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August 20, 2017

2015 CRM Solutions: Is Simpler Better?

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2015 CRM Solutions: Is Simpler Better?

Some relationship management tools can do anything you want them to, but the time it’ll take to learn the ropes may not be worth it.

Customer relationship management systems today have such varying features and user interfaces, it’s nearly impossible to decide which one is right for you and your business without a little trial and error first. Whether you’re shopping for a new solution altogether or considering upgrading your current one, it’s important to get hands-on experience with different products before committing to purchasing.

In This Guide

CRM Trends
While new product versions aim to improve the user experience, you'll want to test your selection before committing to it.

CRM Shopping Tips
Keep these things in mind as you try different products.

Products on the Market
From basic products to full real estate suites, take a look at these options and see what you get for your money.

Most buyers will probably want a CRM as a cloud service so you don’t have to be tethered to a desktop to use it. Beyond that, though, you may not know what best fits your needs and work style until you’ve had hands-on experience with a few options.

“There are CRM systems that can do almost anything you imagine,” says Mary Pope-Handy, CIPS, CRS, a sales associate at Sereno Group in Los Gatos, Calif. “What you really have to figure out is which features you will actually use. … What are the most important tools you need to improve business and make your life easier?”

Pope-Handy is considering migrating to her third CRM system in as many years. When the company behind the system she’d been using stopped supporting it, she felt she had no choice but to switch. “Rather than sift through 30 different products, I sought help from Gary David Hall,” she says. A former REALTOR®, Hall is now a consultant on CRM solutions for real estate professionals.

Why a CRM Is Essential

“It’s the foundation of the sales software stack for many businesses,” notes Ben Legman, director of content and research for business software review site G2Crowd.com. “Tracking relationships with clients and prospects is a necessity, and CRMs allow users to do just that.”

At the core of every CRM solution is a contact manager with calendar functions. For the average user, these provide a structure for storing details about leads, buyers, and sellers, and scheduling related activities. But most will want a true real estate–specific CRM system, which can do the following:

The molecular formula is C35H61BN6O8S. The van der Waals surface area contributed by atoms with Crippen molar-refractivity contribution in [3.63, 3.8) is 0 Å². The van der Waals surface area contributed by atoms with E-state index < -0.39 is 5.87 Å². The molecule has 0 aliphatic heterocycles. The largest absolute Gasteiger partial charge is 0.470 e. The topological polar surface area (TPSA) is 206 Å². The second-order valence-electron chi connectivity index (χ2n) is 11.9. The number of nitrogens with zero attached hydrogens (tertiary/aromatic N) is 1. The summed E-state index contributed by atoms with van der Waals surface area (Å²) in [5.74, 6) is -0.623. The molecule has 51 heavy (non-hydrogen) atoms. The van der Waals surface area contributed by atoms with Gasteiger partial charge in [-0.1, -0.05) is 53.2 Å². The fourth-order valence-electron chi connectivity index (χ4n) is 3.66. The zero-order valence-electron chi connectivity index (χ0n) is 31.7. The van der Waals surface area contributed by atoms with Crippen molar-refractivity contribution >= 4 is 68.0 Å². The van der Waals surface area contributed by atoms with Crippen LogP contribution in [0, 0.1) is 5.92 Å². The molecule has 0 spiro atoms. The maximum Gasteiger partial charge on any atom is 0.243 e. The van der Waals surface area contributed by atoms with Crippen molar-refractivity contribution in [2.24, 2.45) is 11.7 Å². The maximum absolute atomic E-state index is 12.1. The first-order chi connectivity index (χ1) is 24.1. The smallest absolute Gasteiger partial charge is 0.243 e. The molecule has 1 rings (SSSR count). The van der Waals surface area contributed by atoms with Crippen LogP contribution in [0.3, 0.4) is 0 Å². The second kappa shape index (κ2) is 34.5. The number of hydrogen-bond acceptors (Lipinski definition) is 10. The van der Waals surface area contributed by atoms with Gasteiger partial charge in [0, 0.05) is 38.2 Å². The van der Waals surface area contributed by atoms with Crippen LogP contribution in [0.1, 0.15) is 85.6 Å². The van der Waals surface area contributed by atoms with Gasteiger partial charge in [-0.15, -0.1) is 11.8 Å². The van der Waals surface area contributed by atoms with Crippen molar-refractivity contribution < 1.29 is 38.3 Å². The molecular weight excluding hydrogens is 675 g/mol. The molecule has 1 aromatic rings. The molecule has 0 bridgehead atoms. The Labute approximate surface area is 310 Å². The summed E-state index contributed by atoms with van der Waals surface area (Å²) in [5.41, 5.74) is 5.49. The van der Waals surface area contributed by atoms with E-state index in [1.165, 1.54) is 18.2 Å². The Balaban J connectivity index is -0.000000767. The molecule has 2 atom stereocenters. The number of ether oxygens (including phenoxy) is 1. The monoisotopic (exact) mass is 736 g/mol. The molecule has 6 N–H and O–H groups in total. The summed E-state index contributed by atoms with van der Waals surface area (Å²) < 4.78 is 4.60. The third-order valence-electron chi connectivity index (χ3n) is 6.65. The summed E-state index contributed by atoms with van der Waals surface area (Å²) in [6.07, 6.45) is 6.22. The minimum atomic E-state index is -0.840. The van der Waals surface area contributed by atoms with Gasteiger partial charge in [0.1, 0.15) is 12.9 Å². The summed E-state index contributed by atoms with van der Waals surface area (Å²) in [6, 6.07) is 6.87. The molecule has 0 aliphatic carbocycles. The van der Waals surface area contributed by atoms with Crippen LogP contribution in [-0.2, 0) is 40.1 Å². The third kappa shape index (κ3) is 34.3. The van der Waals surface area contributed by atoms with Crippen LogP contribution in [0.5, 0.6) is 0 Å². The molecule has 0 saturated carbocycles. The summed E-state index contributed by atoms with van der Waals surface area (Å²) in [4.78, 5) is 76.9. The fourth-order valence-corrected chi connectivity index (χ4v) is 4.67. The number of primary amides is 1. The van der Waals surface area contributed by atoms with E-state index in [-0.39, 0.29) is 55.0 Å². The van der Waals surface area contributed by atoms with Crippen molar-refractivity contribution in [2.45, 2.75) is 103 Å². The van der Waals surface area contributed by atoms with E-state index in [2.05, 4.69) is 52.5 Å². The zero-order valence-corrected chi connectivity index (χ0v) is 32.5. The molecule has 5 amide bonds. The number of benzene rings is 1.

• Adds automated task and activity planning
  • Integrated marketing components
  • Alerts and tracking features to know when you’re hitting or missing your sales goals

“A real estate–specific CRM may be the easiest to set up and use,” Legman says. “Generic CRM tools can be tailored to offer the same functionality, though they may require custom development work or a longer implementation time.”

Unless you have the skills and time to tailor a generic CRM solution to your needs, stick to real estate–specific systems. Usually developed with input from real estate professionals, they are designed to capture the information you need and nurture relationships with buyers and sellers from initial contact to follow-up after a successful transaction.

Hall told Pope-Handy that some CRM features offer a lot of power — but at a price. “He told me if I wanted something real leading-edge that it could be set up to do anything, but it also involved a long learning curve,” Pope-Handy recalls. “And he was right. I’ve been using my CRM six months, and I love the customization possibilities. But it’s just not as intuitive as I’d like. It’s taken more of my time than I expected.” She’s planning a trial run of Realvolve to see if it’s easier and better fits her needs.

Most real estate professionals will rank an intuitive interface as well as easy setup and operation of key features as their top concerns when shopping for a CRM. “But the factor that sets the different CRMs apart the most is the number of features it has, which is what increases the learning curve,” Hall says. “Most agents don’t want a lot of features because they aren’t comfortable with software and, hence, won’t use them. The most powerful CRMs have the longest learning curves, and they’re definitely not right for everyone.”

Mike Holbrook, associate broker at Atlantic Avenue Realty in Lake Worth, Fla., found the right combo of functionality and intuitiveness in RealtyJuggler. He had been using Microsoft Outlook to manage contacts when he heard about the real estate CRM system. “I was originally attracted to RealtyJuggler by how easy it made it to keep track of my income and expenses,” Holbrook says.

He contends that attaching and retrieving notes with contact records, launching drip marketing campaigns, and managing every detail about clients and listings has become much easier with his CRM. “It becomes your life, with everything you need to know as a real estate agent,” Holbrook says. “You learn to depend on that.”

That kind of all-encompassing business solution is what practitioners should look for and expect in a CRM system today, Hall says. “We have finally gotten to the point where blast e-mail with internal reporting, print campaigns, drip campaigns, transaction management, marketing, social media, MLS integration, and so much more are possible—all from within the CRM,” he notes. “You should look to do as much as possible from within one program.”

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